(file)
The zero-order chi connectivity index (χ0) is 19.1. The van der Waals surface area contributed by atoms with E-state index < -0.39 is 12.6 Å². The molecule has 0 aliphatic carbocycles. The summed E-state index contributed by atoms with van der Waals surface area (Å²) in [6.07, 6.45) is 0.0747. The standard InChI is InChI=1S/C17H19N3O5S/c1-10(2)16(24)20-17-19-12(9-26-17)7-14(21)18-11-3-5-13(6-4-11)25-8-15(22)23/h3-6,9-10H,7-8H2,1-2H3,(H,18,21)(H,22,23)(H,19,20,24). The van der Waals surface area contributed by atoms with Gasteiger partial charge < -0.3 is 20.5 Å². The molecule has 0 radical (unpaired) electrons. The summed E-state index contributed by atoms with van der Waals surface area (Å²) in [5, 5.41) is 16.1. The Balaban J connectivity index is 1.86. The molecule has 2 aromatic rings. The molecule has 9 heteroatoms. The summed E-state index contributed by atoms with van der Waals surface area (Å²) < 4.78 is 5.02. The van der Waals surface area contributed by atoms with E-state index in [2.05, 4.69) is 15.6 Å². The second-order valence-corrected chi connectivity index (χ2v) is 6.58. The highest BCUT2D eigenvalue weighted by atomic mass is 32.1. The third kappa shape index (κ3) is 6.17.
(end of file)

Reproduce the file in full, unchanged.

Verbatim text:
The zero-order chi connectivity index (χ0) is 19.1. The van der Waals surface area contributed by atoms with E-state index < -0.39 is 12.6 Å². The molecule has 0 aliphatic carbocycles. The summed E-state index contributed by atoms with van der Waals surface area (Å²) in [6.07, 6.45) is 0.0747. The standard InChI is InChI=1S/C17H19N3O5S/c1-10(2)16(24)20-17-19-12(9-26-17)7-14(21)18-11-3-5-13(6-4-11)25-8-15(22)23/h3-6,9-10H,7-8H2,1-2H3,(H,18,21)(H,22,23)(H,19,20,24). The van der Waals surface area contributed by atoms with Gasteiger partial charge < -0.3 is 20.5 Å². The molecule has 0 radical (unpaired) electrons. The summed E-state index contributed by atoms with van der Waals surface area (Å²) in [5, 5.41) is 16.1. The Balaban J connectivity index is 1.86. The molecule has 2 aromatic rings. The molecule has 9 heteroatoms. The summed E-state index contributed by atoms with van der Waals surface area (Å²) < 4.78 is 5.02. The van der Waals surface area contributed by atoms with E-state index in [2.05, 4.69) is 15.6 Å². The second-order valence-corrected chi connectivity index (χ2v) is 6.58. The highest BCUT2D eigenvalue weighted by atomic mass is 32.1. The third kappa shape index (κ3) is 6.17.